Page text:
Peter Novick: An Appreciation
Michael Berenbaum is a professor of Jewish Studies and director of the Sigi Ziering Institute: Exploring the Ethical and Religious Implications of theHolocaust, at the American Jewish University in Los Angeles.
Peter Novick argued that the Holocaust had been overemphasized in American culture and manipulated by prominent Jewish organizations to preclude any criticism of Israel’s policy toward the Palestinians. He asserted that it was used to strengthen Jewish identity by making a long-defeated enemy central to that identity at precisely the point when Jews have gained full acceptance in American national life. Novick saw this as a fixation that allowed Jews to see themselves as oppressed when they have, in fact, become privileged.
Novick, who died on February 17 at age 77, held views on the Holocaust that were antithetical to everything to which I have devoted my professional life. But Novick was my friend as well as my opponent. This was so because he embodied the best in American intellectual life, offering others a model of what it means to be a serious scholar.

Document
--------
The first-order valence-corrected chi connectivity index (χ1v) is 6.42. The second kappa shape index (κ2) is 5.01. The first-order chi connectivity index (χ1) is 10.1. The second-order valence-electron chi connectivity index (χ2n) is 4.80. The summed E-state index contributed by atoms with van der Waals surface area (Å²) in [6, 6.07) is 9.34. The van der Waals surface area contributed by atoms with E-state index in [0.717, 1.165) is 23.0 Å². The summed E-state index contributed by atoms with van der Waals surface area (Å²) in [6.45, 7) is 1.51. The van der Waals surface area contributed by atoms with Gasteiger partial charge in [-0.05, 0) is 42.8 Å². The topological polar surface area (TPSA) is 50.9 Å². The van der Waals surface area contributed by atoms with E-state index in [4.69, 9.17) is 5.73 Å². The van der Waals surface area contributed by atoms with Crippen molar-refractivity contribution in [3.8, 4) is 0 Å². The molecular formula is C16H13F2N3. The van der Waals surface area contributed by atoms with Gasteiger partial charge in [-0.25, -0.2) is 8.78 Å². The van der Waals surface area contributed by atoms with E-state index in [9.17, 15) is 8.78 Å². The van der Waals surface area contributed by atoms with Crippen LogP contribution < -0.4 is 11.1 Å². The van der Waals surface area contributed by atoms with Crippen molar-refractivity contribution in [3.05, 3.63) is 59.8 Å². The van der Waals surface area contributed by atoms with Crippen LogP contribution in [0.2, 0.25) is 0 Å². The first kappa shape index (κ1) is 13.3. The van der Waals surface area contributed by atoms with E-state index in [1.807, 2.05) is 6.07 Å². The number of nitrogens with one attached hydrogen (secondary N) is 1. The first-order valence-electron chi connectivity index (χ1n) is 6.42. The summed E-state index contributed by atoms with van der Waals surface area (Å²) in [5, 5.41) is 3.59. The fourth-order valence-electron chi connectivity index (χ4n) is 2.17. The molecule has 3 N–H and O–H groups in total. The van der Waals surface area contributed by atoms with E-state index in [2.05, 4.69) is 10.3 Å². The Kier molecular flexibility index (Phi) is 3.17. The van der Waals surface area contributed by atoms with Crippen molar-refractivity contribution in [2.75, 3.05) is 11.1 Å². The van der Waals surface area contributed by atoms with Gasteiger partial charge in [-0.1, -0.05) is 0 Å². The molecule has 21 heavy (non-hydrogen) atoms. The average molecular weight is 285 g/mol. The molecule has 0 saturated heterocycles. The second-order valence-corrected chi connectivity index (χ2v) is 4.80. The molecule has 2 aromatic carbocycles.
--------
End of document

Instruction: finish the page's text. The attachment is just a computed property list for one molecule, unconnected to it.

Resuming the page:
Long before publishing “The Holocaust in American Life” in 1999, Novick, who taught at the University of Chicago, had established his reputation as a bold historian willing to tackle difficult and controversial topics head-on. His first book, “The Resistance Versus Vichy,” published in 1968, examined the purging and execution of French collaborators with the Vichy regime after World War II. Novick who estimated that anywhere from 10,000 to 100,000 collaborators were killed then, brought into the open the degree of collaboration between the French populace and the Vichy regime, and the vengeance the Resistance sought in the war’s aftermath — much to the discomfort of the French, who were constructing the myth of the Resistance as the embodiment of their response to Nazi conquest....
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